I did so bad on my Neuropsych test, I felt plain stupid when I walked out of there. She would read me paragraphs (stories) she would ask questions and I just couldn't remember the story, not even bits of it. I forgot the names of some things on the pictures, like a sphinx or a tripod or stilts. Then she made me draw a picture from a picture and then later asked me to draw that same picture and I couldn't remember how to draw it. Then she said about 20 words and I could only remember 5, no matter how many times she went back to it and repeated them. At the very end she made me answer 327 questions out of a book with a key answer paper of true or false. The questions were crazy, like do you hear voices, do you love your dad, do you want to be a publisher, have you seen ghosts, do you have pain, do you have headaches, and it just went on and on. Then she went and looked at the questions to see what i answered on do you want to kill yourself, do you think about dying. And said goodbye and the results will be back in a week.
My next appt is not until September 9th with my Neurologist.
I go for my Neuropsych test sept 1st.....I am so nervous about this test.....How long of a test is it???? I have problems with memory ...and when I go to say a certain word a different one comes out that sounds like the one I was going to say ..but not the right word. I am dreading this test. :(
Please try not to worry too much about your perceptions of these "tests". You don't get an actual grade on them like you used to in school. They should probably be more accurately labeled as TOOLS. They are often looking for trends more than right/wrong answers.
Can you be sure the normal or average person is able to remember all 20 things? I know I couldn't. Few evaluations anticipate every person to answer every question with a predetermined answer. If they do, they are worthless in my mind.
I took that true/false thing a long time ago. I remember it being very tiring and I suspect that is part of the design. I believe there are so many questions, with some of them repeated several times in various formats, to draw out consistent and truthful answers. Judging truthfullness could be the entire point.
I'm glad they look to see if the patient has suicidal or self-injuring thoughts/plans before they let you go. That's something that helps keep people safe and alive and shouldn't wait until next week.
It would be nice if they had offered some reassurances or general esplanations somewhere along the way. Unfortunately, the evaluators are usually as stoic and silent as the MRI techs!
Try to relax until you get the official report. There will be plenty of time for worry if they tell you there is reason for it later. But if you want to feel brain challenged go to one of those brain game sites! I feel dumb all over again every time Lumosity bumps me up a level. Sure do wish they could let me feel brilliant for at least one day!
These are tiring tests and no one fails them. I have taken some tests in the last few years and had my cognitive deficiencies stare back at me. It is no fun. And it can be very telling how our performance falls off as we tire mentally - and physically. I can't imagine sitting for 4, 6 or 8 hours trying to keep my brain on. It's no more secure some days than a bad toupe'.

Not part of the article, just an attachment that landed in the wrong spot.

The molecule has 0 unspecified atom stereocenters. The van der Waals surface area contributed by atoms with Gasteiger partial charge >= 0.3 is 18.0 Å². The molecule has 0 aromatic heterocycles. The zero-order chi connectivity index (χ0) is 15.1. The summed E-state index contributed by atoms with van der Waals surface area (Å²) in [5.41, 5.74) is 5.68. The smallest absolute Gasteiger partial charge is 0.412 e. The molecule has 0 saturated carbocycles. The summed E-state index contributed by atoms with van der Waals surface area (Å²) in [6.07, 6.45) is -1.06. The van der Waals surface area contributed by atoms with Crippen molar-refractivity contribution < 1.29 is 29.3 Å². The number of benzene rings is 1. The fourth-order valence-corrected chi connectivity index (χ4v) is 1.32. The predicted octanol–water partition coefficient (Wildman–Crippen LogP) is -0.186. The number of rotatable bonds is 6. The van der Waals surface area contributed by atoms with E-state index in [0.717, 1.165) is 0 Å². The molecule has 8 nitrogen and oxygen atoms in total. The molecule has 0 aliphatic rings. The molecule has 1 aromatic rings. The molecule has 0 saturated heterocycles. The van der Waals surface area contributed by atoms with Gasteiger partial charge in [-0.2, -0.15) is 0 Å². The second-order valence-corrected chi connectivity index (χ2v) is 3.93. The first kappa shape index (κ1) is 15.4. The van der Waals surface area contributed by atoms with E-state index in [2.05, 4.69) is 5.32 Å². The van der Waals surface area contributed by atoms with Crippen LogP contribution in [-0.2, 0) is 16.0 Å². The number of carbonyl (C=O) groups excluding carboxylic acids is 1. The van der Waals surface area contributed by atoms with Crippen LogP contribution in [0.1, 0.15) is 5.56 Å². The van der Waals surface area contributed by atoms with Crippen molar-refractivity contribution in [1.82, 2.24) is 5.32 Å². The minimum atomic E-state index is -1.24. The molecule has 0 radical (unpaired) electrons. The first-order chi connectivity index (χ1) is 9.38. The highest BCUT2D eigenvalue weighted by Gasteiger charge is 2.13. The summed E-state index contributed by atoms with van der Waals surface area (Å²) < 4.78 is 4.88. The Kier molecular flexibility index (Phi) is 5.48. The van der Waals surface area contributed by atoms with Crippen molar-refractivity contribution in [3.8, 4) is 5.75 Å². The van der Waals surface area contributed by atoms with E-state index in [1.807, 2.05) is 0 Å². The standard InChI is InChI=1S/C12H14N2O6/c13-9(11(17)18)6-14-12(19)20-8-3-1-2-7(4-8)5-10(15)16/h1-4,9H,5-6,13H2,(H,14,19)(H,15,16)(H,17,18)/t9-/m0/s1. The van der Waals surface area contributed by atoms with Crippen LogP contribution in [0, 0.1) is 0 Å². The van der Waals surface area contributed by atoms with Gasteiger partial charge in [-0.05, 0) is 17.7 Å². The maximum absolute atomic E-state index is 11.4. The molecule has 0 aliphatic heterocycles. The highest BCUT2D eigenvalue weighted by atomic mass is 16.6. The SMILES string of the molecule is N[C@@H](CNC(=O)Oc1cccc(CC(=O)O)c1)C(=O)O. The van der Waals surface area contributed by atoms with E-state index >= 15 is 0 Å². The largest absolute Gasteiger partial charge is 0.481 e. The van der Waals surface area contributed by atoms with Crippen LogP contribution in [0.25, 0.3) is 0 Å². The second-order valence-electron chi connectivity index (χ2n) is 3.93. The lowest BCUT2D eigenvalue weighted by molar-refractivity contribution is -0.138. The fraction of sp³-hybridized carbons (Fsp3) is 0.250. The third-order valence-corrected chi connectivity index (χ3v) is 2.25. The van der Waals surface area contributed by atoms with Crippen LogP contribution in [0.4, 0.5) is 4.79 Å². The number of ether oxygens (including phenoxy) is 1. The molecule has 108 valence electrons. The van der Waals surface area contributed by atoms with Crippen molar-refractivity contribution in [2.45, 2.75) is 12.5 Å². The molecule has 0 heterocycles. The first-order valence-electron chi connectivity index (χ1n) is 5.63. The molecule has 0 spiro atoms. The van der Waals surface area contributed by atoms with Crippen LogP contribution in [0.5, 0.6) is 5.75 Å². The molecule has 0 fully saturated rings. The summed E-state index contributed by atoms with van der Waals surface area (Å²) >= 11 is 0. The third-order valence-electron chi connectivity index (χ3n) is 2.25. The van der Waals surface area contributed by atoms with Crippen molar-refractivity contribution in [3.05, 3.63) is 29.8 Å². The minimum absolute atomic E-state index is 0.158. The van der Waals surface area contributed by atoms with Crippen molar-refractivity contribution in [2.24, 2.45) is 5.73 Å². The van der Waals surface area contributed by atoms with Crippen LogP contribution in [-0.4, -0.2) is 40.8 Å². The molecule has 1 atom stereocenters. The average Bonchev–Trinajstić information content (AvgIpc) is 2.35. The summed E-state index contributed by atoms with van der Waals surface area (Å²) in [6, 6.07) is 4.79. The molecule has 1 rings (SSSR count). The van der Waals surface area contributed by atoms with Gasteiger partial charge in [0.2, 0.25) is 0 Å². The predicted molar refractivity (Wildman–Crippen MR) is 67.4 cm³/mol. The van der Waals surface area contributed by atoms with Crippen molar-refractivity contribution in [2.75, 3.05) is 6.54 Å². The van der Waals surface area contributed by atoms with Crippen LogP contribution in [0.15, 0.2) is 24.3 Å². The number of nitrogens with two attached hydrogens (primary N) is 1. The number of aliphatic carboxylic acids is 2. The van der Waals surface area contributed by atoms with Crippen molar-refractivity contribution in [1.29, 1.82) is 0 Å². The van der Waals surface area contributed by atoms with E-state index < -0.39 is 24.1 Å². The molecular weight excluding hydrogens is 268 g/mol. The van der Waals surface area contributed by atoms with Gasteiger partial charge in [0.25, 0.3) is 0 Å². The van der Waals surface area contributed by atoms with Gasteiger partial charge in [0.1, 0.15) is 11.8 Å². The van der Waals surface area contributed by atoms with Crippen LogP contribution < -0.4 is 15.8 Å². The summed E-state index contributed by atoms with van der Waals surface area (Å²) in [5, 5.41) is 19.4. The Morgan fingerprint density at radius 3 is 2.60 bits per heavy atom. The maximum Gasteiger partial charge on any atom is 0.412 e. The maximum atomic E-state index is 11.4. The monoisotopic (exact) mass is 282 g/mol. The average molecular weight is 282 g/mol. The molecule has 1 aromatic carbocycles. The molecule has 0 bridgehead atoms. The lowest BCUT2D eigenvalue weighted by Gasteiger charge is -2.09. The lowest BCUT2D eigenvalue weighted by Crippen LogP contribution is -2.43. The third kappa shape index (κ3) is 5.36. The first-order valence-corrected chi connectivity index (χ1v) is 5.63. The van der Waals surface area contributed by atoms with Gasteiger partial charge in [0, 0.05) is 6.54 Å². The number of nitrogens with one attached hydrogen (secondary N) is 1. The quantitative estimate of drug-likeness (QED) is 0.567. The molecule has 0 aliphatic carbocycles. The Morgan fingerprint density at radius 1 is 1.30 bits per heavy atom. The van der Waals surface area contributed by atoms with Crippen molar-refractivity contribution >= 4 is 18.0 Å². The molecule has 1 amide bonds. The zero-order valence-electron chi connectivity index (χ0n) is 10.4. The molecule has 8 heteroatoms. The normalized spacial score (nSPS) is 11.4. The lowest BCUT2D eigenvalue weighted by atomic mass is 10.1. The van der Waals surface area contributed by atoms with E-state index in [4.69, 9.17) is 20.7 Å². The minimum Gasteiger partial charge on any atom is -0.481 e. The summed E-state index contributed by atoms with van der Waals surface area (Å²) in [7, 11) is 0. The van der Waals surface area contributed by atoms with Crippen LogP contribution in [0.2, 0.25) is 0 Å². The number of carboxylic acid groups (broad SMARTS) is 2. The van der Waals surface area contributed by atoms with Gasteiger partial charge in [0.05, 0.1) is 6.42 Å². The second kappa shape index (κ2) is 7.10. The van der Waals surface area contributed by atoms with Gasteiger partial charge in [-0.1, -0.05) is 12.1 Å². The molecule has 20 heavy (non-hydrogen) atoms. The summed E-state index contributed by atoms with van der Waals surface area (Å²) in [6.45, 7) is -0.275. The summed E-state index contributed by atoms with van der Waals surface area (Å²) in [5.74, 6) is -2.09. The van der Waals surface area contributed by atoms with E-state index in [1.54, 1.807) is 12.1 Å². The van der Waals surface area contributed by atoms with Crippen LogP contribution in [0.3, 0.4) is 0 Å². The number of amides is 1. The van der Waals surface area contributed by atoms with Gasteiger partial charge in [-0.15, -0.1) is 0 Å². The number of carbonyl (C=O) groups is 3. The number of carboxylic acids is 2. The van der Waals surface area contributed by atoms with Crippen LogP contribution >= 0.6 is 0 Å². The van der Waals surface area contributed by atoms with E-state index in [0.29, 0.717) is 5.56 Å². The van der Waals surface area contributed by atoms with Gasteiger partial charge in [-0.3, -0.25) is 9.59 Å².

Many of us have been in your shoes. Just know we understand. Have some ice cream, watch a funny movie and get some sleep.
The English language, I have learned, has some limitations, and each person's grasp of it is different. We should not use the term "test" at all when describing a neuropsychological asssessment.
Firstly, it is a group of "tests," none of which tell us much on their own. I can "test" your knee reflexes, but on their own, they don't tell me much. I sure can't point to any particular cause, much less a plan of action, if I find your reflexes to be any different from what I have come to understand as "normal."
The neuropsych profile is intended to put together a reasonably comprehensive understanding of your condition's effects in certain systems, not to score/rank you against others, but to show what your health problem(s) might (or might not) be doing (or not doing) to your intellectual and social processes, as well as associated emotional systems.
In assessing a used car, one should look at the odometer, the engine, the paint, the upholstery, the tires, etc. None of these things alone is enough to give a clear picture of the car's overall condition, but each is weighed on its own merits, then combined with all the other factors observed. For a potential buyer, those factors are filtered through a list of priorities, as well. (Color is less important to me than the condition of the paint, for example.)
Your brain and body need to be assessed in various ways to see how they are functioning, and to see how the various systems interact with one another. Neuropsychological assessment is one of many tools that help to clarify the doctor's view of just what is happening inside of your body's information transmission and processing systems.
Oh, I missed my main point: You said you "did bad" on your neuropsych test. There is no "bad" or "good" on this GROUP of tests. There is only "this is an accurate assessment, and here's what it MIGHT mean," or "we don't see anything notably different here from the statistical norm."
FWIW, I felt the same way you did, until I went in for an hour's consult with the neuropsychologist whose office had administered the assessment. His explanation and his answers to my questions were very helpful toward my understanding of the results. Note that he had scheduled a half-hour, but found me to be more inquisitive (and perhaps wordy) than the "typical" patient!
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